So, if you're interested either comment here or email me at memccoy at gmail dot com, and I will set up a new blog for it. Anyone is welcome - it doesn't matter to me if I know you personally or not. If you want first dibs on pickin', just call it.

Also, if you have any suggestions for a name, let me know. As evidenced by my entirely un-Googlable blog title, I am not much good at coming up with them.

Wednesday, July 19, 2006

Mary Meets the Spacemen

Brady here.

Science fiction in general gets kind of a bad rap. Sure, it's good for summer blockbusters and tv, if it's been gussied up with pretty people and lots of explosions, but most literary critics treat sci-fi like...well, like the cool kids in high school treat the Babylon 5 fans that speak Klingon at lunch.

So, the other day Mary and I were talking about books, and I asked her if she had ever read any science fiction. None, she says. Mary reads a lot of books. Like, five at a time, weekly. She's probably read ten thousand books (seriously). And not one example of science or "speculative" fiction, with the predictable "high school reading list" exemptions: Fahrenheit 451, Brave New World, 1984.

This is a shame, and I immediately shoved Issac Asimov's The Caves of Steel in her face and refused to take it away until she read it and agreed to review it here. (It's got detectives in it, which helped.) So without further ado, here's our illustrious blogmistress:

MM: For the record, I agreed to this series of sci-fi posts mostly because Brady just would not let it go. Finally, I'm like, "Okay, give me an Asimov book or whatever, and I will read it because I love you and because it will probably make you stop bugging me."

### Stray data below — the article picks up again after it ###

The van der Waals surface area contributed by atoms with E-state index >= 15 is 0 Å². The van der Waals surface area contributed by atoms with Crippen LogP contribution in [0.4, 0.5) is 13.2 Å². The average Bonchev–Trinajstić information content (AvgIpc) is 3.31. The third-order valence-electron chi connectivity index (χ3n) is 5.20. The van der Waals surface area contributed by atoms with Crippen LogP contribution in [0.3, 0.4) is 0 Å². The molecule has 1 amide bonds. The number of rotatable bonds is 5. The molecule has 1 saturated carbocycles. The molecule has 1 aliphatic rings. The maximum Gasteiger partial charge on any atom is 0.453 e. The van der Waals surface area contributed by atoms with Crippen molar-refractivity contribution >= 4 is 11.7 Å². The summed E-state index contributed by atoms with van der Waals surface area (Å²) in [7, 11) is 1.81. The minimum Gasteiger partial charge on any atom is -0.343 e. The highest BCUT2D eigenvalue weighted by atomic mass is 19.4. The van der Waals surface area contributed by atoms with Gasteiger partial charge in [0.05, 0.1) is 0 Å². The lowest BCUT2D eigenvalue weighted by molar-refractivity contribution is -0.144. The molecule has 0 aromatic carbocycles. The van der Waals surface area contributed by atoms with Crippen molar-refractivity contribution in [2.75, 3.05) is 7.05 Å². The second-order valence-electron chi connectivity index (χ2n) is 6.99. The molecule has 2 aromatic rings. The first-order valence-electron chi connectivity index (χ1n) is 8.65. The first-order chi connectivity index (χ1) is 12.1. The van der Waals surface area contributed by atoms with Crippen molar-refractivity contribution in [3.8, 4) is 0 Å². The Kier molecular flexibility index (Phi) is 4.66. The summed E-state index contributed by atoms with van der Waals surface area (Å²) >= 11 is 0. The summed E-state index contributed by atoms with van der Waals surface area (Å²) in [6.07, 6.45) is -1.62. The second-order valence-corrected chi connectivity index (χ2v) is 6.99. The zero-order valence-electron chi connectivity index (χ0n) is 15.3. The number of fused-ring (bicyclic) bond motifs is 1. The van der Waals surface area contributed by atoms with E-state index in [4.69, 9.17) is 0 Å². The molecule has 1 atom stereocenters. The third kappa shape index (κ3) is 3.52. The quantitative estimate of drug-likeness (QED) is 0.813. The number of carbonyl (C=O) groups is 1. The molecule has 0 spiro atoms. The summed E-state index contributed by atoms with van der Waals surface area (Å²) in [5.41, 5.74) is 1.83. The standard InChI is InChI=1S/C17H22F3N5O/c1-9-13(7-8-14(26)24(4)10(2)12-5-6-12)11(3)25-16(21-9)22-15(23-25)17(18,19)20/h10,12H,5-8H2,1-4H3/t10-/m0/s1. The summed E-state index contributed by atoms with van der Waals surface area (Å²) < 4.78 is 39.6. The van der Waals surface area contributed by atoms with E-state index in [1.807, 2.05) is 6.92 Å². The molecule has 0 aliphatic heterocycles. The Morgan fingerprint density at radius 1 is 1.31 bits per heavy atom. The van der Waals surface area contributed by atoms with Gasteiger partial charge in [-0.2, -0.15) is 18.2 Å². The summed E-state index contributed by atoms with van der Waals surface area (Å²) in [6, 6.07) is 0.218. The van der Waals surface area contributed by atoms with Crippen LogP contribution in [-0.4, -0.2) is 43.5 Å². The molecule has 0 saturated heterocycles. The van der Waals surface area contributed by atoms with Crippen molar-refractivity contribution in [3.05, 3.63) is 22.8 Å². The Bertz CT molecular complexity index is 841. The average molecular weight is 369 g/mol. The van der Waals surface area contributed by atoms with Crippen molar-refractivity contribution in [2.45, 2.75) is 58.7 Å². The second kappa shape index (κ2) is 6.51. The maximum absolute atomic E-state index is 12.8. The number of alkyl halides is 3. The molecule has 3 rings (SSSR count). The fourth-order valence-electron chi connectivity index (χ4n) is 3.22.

At first, I was not impressed. Asimov's vision of the future in this book looks a little something like the Jetsons, if the Jetsons were Morlocks. But then, Asimov won me over with a simple little passage. Our hero does something, a something so insignificant that it's practically a nothing, that utterly crushes his wife. He doesn't mean to, consciously at least, and they stay happily married and all, but never so happily as they were. It's a nice touch. I was tentatively intrigued.

BP: I'll say this. Asimov's strengths are not those of the prose stylist. When it comes to putting sentences together, he's as dry as Mars in summer. Sometimes his characters take a while to round out, and some of them never do. But Asimov's real secret weapon - along with the occasional nice touches like the one Mary mentions - are his ideas, which are big.

Some plots are driven by the characters, and some narratives are driven by the plot. Asimov's stories are driven by ideas. In The Caves of Steel, half the fun is seeing the broad strokes of what has become of humanity: living underground, having abolished anything like real privacy while retaining vaguely American middle-class mores, increasingly lifelike robots taking retail jobs away from humans, farming yeast to feed the teeming masses, and living in constant fear of being "declassified" and thus spending the rest of your life sleeping in the community barracks. Oh, and everyone is deeply agoraphobic.

MM: The city dwellers are also highly xenophobic. In addition to the anti-robot sentiment - a near riot breaks out at a shoe store that has just leased robot shoe salesmen - the city dwellers also hate the Spacers, the humans who were sent out to colonize the outer planets. The Spacers maintain an outpost on Earth, wear noseplugs when they come into contact with city folk, and decontaminate themselves after associating with them. This is, of course, perceived as a slight.

A Spacer is murdered at the outpost, most likely by city folk, and our hero - Elijah Bailey, a detective with the NYPD - is enlisted to solve the crime, and partnered with a Spacer robot for the job.